The Versions of Us
By Laura Barnett
Published by Weidenfeld & Nicolson (28 May 2015)
What if you had said yes? The moments that change everything…
The Versions of Us is a love story told three ways. A young man is walking down a country lane. A woman, cycling towards him, swerves to avoid a dog. On that moment, their future hinges. There are three possible outcomes, three small decisions that could determine the rest of their lives.
Eva and Jim are nineteen and students at Cambridge when their paths first cross in 1958. There is also David, Eva's lover, an ambitious actor who loves Eva deeply but cares more about his own talent. The Versions of Us follows the three different courses their lives could take following this first chance meeting. Lives filled with love, betrayal and ambition, but through it all a deep connection that endures, whatever fate might throw at them.
The Versions of Us explores the idea that there are moments when our lives might have turned out differently, the tiny factors or decisions that could determine our fate, and the precarious nature of the foundations upon which we build our lives. It is also a story about the nature of love and how it grows, changes and evolves as we travel through life.
The Versions of Us gives you three very similar love stories for the price of one. Its underlying concept - how one simple decision or a turn of fate chooses the path you lead - has been explored before (e.g. the Sliding Doors film staring Gwyneth Paltrow). In this book, the three stories follow Eva and Jim (and their friends and family) over the next 60 years.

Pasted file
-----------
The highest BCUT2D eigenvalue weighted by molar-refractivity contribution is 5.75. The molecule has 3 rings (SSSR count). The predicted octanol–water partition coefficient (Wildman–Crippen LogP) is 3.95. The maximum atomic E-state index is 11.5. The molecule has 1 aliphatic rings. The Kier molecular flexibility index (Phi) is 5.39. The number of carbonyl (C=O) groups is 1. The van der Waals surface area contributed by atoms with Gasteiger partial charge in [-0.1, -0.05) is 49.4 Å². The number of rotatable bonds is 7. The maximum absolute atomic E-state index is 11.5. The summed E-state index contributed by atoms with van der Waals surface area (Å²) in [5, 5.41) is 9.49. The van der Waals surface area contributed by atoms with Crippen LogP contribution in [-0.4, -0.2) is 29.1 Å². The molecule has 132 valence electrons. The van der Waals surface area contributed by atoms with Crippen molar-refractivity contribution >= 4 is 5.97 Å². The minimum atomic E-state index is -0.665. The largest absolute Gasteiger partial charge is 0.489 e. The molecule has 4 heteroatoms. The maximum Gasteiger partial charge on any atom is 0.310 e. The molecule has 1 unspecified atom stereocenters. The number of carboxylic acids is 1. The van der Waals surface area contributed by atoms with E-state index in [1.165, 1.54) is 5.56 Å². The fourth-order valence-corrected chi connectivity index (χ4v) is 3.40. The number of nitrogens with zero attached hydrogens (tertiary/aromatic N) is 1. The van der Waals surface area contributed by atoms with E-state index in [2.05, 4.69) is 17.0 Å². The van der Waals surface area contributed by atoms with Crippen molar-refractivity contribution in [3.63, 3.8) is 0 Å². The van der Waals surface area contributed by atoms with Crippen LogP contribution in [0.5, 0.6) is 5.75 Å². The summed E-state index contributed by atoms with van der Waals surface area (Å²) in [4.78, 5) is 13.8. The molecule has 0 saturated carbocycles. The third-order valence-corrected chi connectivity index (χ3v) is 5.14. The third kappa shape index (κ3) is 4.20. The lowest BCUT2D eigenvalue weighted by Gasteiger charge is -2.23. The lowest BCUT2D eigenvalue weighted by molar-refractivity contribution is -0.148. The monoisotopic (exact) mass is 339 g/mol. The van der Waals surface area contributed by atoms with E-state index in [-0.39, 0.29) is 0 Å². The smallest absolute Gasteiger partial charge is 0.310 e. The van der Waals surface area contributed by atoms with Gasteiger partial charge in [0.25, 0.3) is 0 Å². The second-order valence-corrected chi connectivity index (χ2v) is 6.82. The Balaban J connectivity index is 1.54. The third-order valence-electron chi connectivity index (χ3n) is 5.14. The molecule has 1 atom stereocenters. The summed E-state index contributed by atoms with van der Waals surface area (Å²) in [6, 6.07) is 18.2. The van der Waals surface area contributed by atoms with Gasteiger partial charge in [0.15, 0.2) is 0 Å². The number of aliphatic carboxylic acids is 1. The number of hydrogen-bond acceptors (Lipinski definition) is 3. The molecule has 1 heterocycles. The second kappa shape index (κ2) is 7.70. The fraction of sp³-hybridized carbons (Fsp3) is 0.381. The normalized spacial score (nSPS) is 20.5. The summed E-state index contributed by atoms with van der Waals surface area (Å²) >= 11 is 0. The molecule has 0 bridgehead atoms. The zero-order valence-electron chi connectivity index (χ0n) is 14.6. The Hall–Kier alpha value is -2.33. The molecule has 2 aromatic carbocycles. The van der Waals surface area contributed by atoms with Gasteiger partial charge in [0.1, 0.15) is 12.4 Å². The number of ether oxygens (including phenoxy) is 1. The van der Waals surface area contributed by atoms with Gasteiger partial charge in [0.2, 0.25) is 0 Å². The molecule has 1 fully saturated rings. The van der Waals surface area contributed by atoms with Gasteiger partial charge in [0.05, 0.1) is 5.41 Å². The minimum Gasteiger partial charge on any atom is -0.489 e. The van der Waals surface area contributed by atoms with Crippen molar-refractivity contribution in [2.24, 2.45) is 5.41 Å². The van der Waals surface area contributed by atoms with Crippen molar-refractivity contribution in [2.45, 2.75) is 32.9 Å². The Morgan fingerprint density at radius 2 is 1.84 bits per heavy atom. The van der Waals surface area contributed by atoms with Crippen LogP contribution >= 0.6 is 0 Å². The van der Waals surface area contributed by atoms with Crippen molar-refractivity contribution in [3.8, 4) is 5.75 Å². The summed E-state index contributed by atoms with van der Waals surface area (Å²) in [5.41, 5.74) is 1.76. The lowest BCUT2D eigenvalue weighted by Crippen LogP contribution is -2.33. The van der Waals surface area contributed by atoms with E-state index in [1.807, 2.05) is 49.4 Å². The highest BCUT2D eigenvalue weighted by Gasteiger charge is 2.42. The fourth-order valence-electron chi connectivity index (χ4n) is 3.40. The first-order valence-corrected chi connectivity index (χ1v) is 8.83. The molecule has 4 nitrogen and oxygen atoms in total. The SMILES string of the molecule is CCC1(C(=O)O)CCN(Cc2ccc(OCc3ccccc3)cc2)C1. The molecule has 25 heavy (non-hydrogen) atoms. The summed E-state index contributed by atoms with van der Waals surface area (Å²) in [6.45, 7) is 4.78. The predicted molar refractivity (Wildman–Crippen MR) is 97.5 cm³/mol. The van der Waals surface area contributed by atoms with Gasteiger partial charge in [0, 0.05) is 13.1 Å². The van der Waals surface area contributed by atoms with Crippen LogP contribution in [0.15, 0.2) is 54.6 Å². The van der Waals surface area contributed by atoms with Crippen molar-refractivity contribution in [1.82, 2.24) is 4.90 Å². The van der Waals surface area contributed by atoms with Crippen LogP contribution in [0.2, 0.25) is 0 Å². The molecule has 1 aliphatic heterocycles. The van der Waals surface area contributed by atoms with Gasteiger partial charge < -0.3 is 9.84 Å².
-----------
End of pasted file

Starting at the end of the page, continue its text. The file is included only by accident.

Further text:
Each version of the story starts off in Cambridge, with 19-year-old Eva riding on her bike and then involved in an incident with a dog. From that moment, each version branches off in a different direction. Yet all three are inextricably linked. Clever little facts, such as relatives and friends, milestone parties, functions and events and clothing choices, give common threads throughout the different versions. It felt like spot the difference (or rather the similarities) when I noticed these.
Laura Barnett has a very descriptive way of writing and weaves emotions into her story with ease. The stories were very well planned and must have been a logistical nightmare to construct, making sure they all followed in unison, like three parallel rivers following similar twisting paths and all set to end at the same point. The characters were all very real and easy to relate to. I found that I liked some characters in one version and hated them in another, due to the tiny differences in the paths they took and choices they made.
I enjoyed all three versions. My only difficulty with the book was trying to keep track of people's relationships and all the children's names and ages in each version. I was very close to making a spreadsheet to help me keep track. Also, I found that sometimes the versions were out of sync, so version three was followed by version two, rather than version one, which confused me slightly. Every time I sat down to read more of the book, I had to have a quick recap in my mind.
Overall, The Versions of Us is an enjoyable well-written story with a satisfying ending that tied up all the loose ends. It's an emotional roller coaster and I read the last few pages with tears in my eyes.
I received an Advance Reader Copy from the publisher in exchange for an honest review.